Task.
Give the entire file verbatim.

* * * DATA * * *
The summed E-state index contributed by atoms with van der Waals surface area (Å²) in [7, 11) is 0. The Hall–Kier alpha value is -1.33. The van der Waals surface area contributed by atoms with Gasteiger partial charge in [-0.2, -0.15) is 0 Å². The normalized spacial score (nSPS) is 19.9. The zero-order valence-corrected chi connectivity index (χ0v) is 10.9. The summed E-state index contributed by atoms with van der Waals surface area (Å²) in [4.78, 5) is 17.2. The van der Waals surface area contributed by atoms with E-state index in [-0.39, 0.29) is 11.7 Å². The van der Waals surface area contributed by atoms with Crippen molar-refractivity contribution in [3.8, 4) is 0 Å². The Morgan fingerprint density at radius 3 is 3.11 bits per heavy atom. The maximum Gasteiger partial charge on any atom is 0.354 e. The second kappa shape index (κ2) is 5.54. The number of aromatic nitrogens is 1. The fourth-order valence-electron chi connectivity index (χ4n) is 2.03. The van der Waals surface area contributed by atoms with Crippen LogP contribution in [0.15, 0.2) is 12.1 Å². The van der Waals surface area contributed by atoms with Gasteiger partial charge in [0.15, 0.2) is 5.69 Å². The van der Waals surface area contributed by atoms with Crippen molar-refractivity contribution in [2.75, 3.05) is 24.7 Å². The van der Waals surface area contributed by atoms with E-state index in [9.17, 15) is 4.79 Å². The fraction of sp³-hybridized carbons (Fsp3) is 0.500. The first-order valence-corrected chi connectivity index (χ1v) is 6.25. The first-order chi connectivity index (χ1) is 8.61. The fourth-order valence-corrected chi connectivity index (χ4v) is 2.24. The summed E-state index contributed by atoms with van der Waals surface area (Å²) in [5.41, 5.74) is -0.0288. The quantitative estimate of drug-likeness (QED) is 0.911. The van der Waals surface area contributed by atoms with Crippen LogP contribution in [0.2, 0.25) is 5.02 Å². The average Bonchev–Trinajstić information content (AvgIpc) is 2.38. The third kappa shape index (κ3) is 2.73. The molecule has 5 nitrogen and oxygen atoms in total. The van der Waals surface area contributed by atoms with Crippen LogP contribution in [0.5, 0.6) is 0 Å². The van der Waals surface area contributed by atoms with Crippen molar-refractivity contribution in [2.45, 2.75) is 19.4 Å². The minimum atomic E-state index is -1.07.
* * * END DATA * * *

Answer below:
The summed E-state index contributed by atoms with van der Waals surface area (Å²) in [7, 11) is 0. The Hall–Kier alpha value is -1.33. The van der Waals surface area contributed by atoms with Gasteiger partial charge in [-0.2, -0.15) is 0 Å². The normalized spacial score (nSPS) is 19.9. The zero-order valence-corrected chi connectivity index (χ0v) is 10.9. The summed E-state index contributed by atoms with van der Waals surface area (Å²) in [4.78, 5) is 17.2. The van der Waals surface area contributed by atoms with E-state index in [-0.39, 0.29) is 11.7 Å². The van der Waals surface area contributed by atoms with Crippen molar-refractivity contribution in [3.8, 4) is 0 Å². The Morgan fingerprint density at radius 3 is 3.11 bits per heavy atom. The maximum Gasteiger partial charge on any atom is 0.354 e. The second kappa shape index (κ2) is 5.54. The number of aromatic nitrogens is 1. The fourth-order valence-electron chi connectivity index (χ4n) is 2.03. The van der Waals surface area contributed by atoms with Crippen LogP contribution in [0.15, 0.2) is 12.1 Å². The van der Waals surface area contributed by atoms with Gasteiger partial charge in [0.15, 0.2) is 5.69 Å². The van der Waals surface area contributed by atoms with Crippen molar-refractivity contribution in [2.75, 3.05) is 24.7 Å². The van der Waals surface area contributed by atoms with E-state index in [9.17, 15) is 4.79 Å². The fraction of sp³-hybridized carbons (Fsp3) is 0.500. The first-order valence-corrected chi connectivity index (χ1v) is 6.25. The first-order chi connectivity index (χ1) is 8.61. The fourth-order valence-corrected chi connectivity index (χ4v) is 2.24. The summed E-state index contributed by atoms with van der Waals surface area (Å²) in [5.41, 5.74) is -0.0288. The quantitative estimate of drug-likeness (QED) is 0.911. The van der Waals surface area contributed by atoms with Crippen LogP contribution in [0.2, 0.25) is 5.02 Å². The average Bonchev–Trinajstić information content (AvgIpc) is 2.38. The third kappa shape index (κ3) is 2.73. The molecule has 5 nitrogen and oxygen atoms in total. The van der Waals surface area contributed by atoms with Crippen LogP contribution in [0.5, 0.6) is 0 Å². The van der Waals surface area contributed by atoms with Crippen molar-refractivity contribution in [2.45, 2.75) is 19.4 Å². The minimum atomic E-state index is -1.07.